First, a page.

Based on the Authentication mechanism, the Container provides Rundeck with a list of "group" or "role" names that the user belongs to. Rundeck uses this list to determine what access rights the user has. (For more about the role list, refer to Authenticating Users - Container authentication and authorization.)
A Rundeck access control policy grants users and user groups certain privileges to perform actions against rundeck resources like projects, jobs, nodes, commands and API. Every action requested by a user is evaluated by the Rundeck authorization system and logged for reporting and auditing purposes.
Since Rundeck respects the policy definition, you can define role-based authorization to restrict users to only a subset of actions. This enables a self-service type interface, where some users have access to a limited set of executable actions.
Two dimensions of information dictate authorization inside Rundeck:
The remainder of this section will describe how to use the access control policy.
Access to running or modifying Jobs is managed in an access control policy defined using the aclpolicy YAML document. This file contains a number of policy elements that describe what user group is allowed to perform which actions.
Please read over this document for information on how to define it, and how to grant access for certain actions to certain resources:
Policies can be organized into more than one file to help organize access by group or pattern of use. The normal Rundeck install will have generated a policy for the "admin" group. Not all users will need to be given "admin" access level to control and modify all Jobs. More typically, a group of users will be given access to just a subset of Jobs.
Rundeck loads ACL Policy definitions from these locations:
*.aclpolicyfiles found in the rundeck
etcdir, which is either
/etc/rundeck(rpm and debian install defaults), or
The Rundeck server does not need to be restarted for changes to aclpolicy files to take effect.
The files are loaded at startup and are cached. When an authorization request occurs, the policies may be reloaded if the file was modified. A file's contents are cached for at least 60 seconds before checking if they need to be reloaded. Also, the etc directory is only re-scanned for new/removed files after a 60 second delay.
If an authorization request occurs in the context of a specific Project (e.g. "does a user have Run access for a specific Job in this project?") then the Project-level policies created via the API area also used to evaluate the authorization request.
Otherwise, only the policies on the filesystem, and uploaded to the System ACLs API are evaluated for the request.
Added in Rundeck 2.5, the rd-acl tool can help to create, test, and validate your policy files.
File listing: admin.aclpolicy example
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The example policy document above demonstrates the access granted to the users in group "admin".
group can use regular expressions to match multiple users or groups.
Two separate policies define two levels of access control. The first is the "project" context, which allows access to actions on resources within a specific project. The second is the "application" level context, which allows access to things like creating projects, access to projects, managing users, and access to system information.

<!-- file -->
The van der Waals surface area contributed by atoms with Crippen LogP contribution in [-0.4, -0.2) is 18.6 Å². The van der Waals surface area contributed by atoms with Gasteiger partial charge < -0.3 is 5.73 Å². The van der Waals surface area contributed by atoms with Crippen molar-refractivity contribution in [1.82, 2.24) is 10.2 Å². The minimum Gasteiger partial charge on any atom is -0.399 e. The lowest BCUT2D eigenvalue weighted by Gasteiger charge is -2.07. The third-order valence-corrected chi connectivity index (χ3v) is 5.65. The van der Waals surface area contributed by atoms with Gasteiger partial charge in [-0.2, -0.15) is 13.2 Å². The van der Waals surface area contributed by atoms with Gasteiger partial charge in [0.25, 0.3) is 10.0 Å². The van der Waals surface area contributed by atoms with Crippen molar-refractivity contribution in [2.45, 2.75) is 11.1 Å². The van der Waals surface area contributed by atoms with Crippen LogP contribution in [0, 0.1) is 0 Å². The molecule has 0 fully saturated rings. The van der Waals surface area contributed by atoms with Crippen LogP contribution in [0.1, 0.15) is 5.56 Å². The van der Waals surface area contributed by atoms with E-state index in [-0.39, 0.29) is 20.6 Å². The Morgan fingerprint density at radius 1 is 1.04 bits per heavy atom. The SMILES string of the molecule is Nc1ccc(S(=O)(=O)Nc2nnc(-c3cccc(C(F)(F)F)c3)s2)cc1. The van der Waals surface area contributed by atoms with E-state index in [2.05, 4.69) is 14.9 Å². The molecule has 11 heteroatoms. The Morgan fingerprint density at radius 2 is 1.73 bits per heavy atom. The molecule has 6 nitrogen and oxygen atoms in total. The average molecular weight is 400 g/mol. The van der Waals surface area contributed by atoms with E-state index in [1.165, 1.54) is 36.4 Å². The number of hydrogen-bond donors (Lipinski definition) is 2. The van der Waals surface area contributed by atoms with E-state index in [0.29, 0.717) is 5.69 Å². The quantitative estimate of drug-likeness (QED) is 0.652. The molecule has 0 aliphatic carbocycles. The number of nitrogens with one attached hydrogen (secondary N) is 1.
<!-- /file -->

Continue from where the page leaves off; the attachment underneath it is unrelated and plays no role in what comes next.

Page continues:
As described in the aclpolicy-v10(5) definition, access is granted or denied to specific "resources". Resources can take two forms:
For example, you might want to restrict access to a job or jobs within a certain group. This corresponds to specific "job" resources with a "group" property matching a certain pattern.
You might also want to restrict who can create new jobs. Since a new job does not exist yet, you cannot create a rule for this action to apply to an existing job. Which means this corresponds to a generic resource with a "kind" called "job".
In Rundeck 2.8.x and later, Authentication Tokens are given a set of Authorization Roles at generation time, so the access levels for the Token depend on how it was generated.
See: API Token usage instructions.
See below: API Token Authorization.
Rundeck declares a number of actions that can be referenced inside the access control policy document.
The actions and resources are divided into project scope and application scope:
You define application scope rules in the aclpolicy, by declaring this context:
context: application: 'rundeck'
These are the Application scope actions that can be allowed or denied via the aclpolicy:
createaction on a resource type with kind 'project')
readaction on a resource type with kind 'system')
disable_executionsaction on a resource type with kind 'system')
enable_executionsaction on a resource type with kind 'system')
disable_executionsaction on a resource type with kind 'system')
adminaction on a resource type with kind 'system')
adminaction on a resource type of kind 'user')
deleteaction on a specific path within the storage 'storage' type)
The following table summarizes the generic and specific resources and the actions you can restrict in the application scope:
||Create a new project|
||Read system information|
||Enable or disable executions|
||Read system ACL policy files|
||Create system ACL policy files|
||Update system ACL policy files|
||Delete system ACL policy files|
||All access to system ACL policy files|
||Modify user profiles|
||Manage job schedules|
||Create a "user" token|
||Create a "service" token|
||View a project in the project list|
||View and modify project configuration|
||Import archive contents to the project|
||Export the project as an archive|
||Full access to project|
||Read project ACL Policy files|
||Create project ACL Policy files|
||Update project ACL Policy files|
||Delete project ACL Policy files|
||All access to project ACL Policy files|
||Create files in the storage facility|
||Modify files in the storage facility|
||Read files and list directories in the storage facility|
||Delete files in the storage facility|
||Create an API Token with specified roles or username|
API Tokens can be generated if the user has the appropriate authorization on the
apitoken generic resource type.
An API Token with the owner's username, and a subset of the owner's authorization roles.